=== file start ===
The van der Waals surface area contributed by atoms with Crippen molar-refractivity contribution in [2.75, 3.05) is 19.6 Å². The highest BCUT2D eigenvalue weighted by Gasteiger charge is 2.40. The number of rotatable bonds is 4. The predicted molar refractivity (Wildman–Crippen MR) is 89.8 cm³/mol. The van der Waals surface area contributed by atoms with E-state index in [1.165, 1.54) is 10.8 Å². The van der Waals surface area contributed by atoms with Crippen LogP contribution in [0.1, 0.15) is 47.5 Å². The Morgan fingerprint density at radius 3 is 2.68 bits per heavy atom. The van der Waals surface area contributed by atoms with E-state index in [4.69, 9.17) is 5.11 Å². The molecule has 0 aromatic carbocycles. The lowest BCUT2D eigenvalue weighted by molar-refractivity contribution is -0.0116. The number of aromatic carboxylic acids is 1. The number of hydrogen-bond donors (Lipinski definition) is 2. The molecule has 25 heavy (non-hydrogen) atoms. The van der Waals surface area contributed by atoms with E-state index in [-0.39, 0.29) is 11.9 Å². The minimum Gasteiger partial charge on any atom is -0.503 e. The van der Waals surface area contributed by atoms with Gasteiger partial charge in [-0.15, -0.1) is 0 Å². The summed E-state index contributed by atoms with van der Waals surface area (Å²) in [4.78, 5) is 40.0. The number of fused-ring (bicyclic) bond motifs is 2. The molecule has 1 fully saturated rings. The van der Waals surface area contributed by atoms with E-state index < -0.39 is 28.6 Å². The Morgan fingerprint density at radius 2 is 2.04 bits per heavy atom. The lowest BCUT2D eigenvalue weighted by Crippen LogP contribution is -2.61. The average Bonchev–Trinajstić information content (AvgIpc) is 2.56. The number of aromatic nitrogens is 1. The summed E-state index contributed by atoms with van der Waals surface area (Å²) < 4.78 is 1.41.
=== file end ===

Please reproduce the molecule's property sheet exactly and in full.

The van der Waals surface area contributed by atoms with Crippen molar-refractivity contribution in [2.75, 3.05) is 19.6 Å². The highest BCUT2D eigenvalue weighted by Gasteiger charge is 2.40. The number of rotatable bonds is 4. The predicted molar refractivity (Wildman–Crippen MR) is 89.8 cm³/mol. The van der Waals surface area contributed by atoms with E-state index in [1.165, 1.54) is 10.8 Å². The van der Waals surface area contributed by atoms with Crippen LogP contribution in [0.1, 0.15) is 47.5 Å². The Morgan fingerprint density at radius 3 is 2.68 bits per heavy atom. The van der Waals surface area contributed by atoms with E-state index in [4.69, 9.17) is 5.11 Å². The molecule has 0 aromatic carbocycles. The lowest BCUT2D eigenvalue weighted by molar-refractivity contribution is -0.0116. The number of aromatic carboxylic acids is 1. The number of hydrogen-bond donors (Lipinski definition) is 2. The molecule has 25 heavy (non-hydrogen) atoms. The van der Waals surface area contributed by atoms with E-state index in [-0.39, 0.29) is 11.9 Å². The minimum Gasteiger partial charge on any atom is -0.503 e. The van der Waals surface area contributed by atoms with Gasteiger partial charge in [-0.15, -0.1) is 0 Å². The summed E-state index contributed by atoms with van der Waals surface area (Å²) in [4.78, 5) is 40.0. The number of fused-ring (bicyclic) bond motifs is 2. The molecule has 1 fully saturated rings. The van der Waals surface area contributed by atoms with E-state index < -0.39 is 28.6 Å². The Morgan fingerprint density at radius 2 is 2.04 bits per heavy atom. The lowest BCUT2D eigenvalue weighted by Crippen LogP contribution is -2.61. The average Bonchev–Trinajstić information content (AvgIpc) is 2.56. The number of aromatic nitrogens is 1. The summed E-state index contributed by atoms with van der Waals surface area (Å²) < 4.78 is 1.41.